Man laid his fire to rest and tried to forget, for he knew that only though oblivion would he be free. But then he started to worry that his children might find the burial chamber, and awaken the fire from its sleep. So he bade his children to tell their children, and their children’s children, to remember forever, to consign the burial chamber to oblivion. To remember forever, to forget.

Homo Sapiens reached behavioural modernity 50,000 years ago, when we diverged from other types of humans by beginning to draw, paint and organise ourselves into complex, myth-based societies. We spent 40,000 of those as hunter gatherers, roaming the land, before settling down 10,000 years ago. The time of Christ was a mere 2,000 years ago, the colonisation of the Americas 500, the invention of the internet only about 40. The humans of 100,000BC were unrecognisable. What will we look like in another 100,000 years? Will we exist at all? 

One thing that will exist is our nuclear waste. Spent fuel from nuclear power plants takes 100,000 years to become safe, meaning it will probably outlast the society it helped power. And every year there is more. For India and China to catch up with Western living standards, we must build three new nuclear reactors every day over the next 20 years. All will generate waste.

You are now in a place where we have buried something from you to protect you. We have taken great pain to ensure that you are protected. We need you to know that this place should not be disturbed. This is not a place for you to live in. You should stay away from this place. Then you will be safe.

During the time it takes for that waste to become safe, we must store it somewhere secure. We have decided that the safest place is deep underground in special repositories.

One of these is Onkalo, in Finland. Onkalo (meaning ‘cave’) is the subject of 2010 documentary Into Eternity. Director Michael Madsen focuses on how the engineers and scientists behind the project intend to prevent the repository from being reopened by humans in the distant future.

Onkalo design. Image from Ponsiva.

Once Onkalu reaches capacity in 2120, it will be encapsulated in concrete and sealed forever. It will be at that time that we must decide how to mark the repository.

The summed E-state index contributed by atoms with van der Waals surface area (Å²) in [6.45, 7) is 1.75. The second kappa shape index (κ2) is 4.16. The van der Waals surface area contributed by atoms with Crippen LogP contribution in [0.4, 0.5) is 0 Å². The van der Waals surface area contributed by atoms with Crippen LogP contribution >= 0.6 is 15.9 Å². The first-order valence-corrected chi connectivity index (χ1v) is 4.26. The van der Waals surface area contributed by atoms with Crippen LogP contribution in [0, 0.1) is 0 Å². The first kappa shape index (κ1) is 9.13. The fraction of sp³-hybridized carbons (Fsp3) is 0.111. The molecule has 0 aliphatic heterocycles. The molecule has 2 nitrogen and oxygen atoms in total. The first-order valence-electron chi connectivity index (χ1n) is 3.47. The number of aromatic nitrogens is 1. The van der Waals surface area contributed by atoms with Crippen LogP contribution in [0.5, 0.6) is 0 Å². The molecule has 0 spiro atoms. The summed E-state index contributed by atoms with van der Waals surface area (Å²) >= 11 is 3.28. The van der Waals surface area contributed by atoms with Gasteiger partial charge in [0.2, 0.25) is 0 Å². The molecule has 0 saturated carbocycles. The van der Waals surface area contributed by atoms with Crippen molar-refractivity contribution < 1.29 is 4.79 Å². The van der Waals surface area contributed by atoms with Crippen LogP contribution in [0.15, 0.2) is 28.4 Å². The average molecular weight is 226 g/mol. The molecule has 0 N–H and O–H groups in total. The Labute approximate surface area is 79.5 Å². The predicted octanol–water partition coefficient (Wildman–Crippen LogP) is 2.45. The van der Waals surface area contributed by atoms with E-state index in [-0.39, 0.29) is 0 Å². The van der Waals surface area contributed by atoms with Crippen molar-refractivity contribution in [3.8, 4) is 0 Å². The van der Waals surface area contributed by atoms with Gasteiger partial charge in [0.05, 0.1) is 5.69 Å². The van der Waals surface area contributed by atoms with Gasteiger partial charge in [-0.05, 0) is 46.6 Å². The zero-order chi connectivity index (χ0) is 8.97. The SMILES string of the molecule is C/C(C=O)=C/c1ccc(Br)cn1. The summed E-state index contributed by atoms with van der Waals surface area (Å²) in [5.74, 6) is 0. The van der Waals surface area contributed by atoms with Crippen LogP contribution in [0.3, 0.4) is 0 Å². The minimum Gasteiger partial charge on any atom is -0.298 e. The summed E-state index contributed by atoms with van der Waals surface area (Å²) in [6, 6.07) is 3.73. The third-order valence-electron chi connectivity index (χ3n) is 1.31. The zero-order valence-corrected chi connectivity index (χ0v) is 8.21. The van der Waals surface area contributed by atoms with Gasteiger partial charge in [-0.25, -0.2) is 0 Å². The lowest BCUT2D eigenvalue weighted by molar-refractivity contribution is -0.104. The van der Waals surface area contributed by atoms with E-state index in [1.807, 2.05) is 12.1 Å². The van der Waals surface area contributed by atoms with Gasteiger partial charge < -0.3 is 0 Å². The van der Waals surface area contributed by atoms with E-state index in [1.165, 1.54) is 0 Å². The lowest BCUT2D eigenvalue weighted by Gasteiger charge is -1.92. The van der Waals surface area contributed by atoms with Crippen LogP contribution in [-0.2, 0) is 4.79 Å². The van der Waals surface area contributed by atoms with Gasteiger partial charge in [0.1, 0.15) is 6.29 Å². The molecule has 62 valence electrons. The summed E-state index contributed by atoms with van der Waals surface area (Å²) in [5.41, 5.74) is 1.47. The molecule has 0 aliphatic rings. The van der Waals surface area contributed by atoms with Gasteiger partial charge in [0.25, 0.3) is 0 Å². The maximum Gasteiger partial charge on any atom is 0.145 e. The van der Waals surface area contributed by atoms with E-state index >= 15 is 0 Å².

If we do not mark it, humans may forget it is there. But we cannot predict the future. We can barely predict what the world will look like in even 50 years. We have no way of knowing if sometime in the coming millennia humans might decide to drill a large hole in rural Finland, as we have done. The engineers in charge of Onkalo used to joke that the first thing they would find when they started digging would be an old copper storage canister, like the ones they themselves were planning to use. 

Over the next 100,000 years, our species will endure catastrophes and tragedies too numerous and terrible to imagine. Climate change, warfare, over-population, earthquakes and impact events could all have a huge effect on society. The most significant will be the next ice age, scheduled to start in 60,000 years time. A combination of these events may result in humans readapting hunter gatherer lifestyles and gradually forgetting the knowledge of how society used to be. 

Is it possible that humans in the distant future, who no longer recognise the languages of our time, who have lost the knowledge that we possess today, will view Onkalo with the same wonder as Howard Carter felt when he opened the tomb of Tutankhamun? Might they interpret it as a religious shrine, or a treasure? They would feel the same urge to dig, unaware of the danger hidden deep inside.

Humans are curious creatures. Whenever we happen on clues of long-dead civilisations, we dig on, hungry for knowledge. When Carter found Tutankhamun’s tomb, he didn’t stop to decipher the ancient symbols on the walls before ploughing onwards, deeper. 

How to warn the humans of year 102,018? In the film, the engineers consider different ideas. The facility must remain safe and secure, even in a future where knowledge of it and the substance it contains is gone. It must maintain itself; it cannot rely on human beings.

An initial obelisk could explain in the six languages of the UN, as well as in pictographs, what is buried there and that it is dangerous. Then, if the humans decide to proceed anyway, they would find a central information point. That would contain information on the periodic table, the astronomical calendar and radioactive substances, inscribed in granite.

In case the people cannot read, these ‘markers’ may also be designed to communicate with them on a more basic level; to provoke fear. Huge concrete blocks. Carvings of skulls. Landscapes of  jagged concrete thorns. A man running. 

You should not be here. You must leave.

We are plotting the cave paintings of our era. Humans may learn of Onkalo in the same way we learned of biblical legends. Warnings passed down generations, lessons reaching through time from a mythical age when man, trying to play God, harnessed the power of the universe and turned it on himself.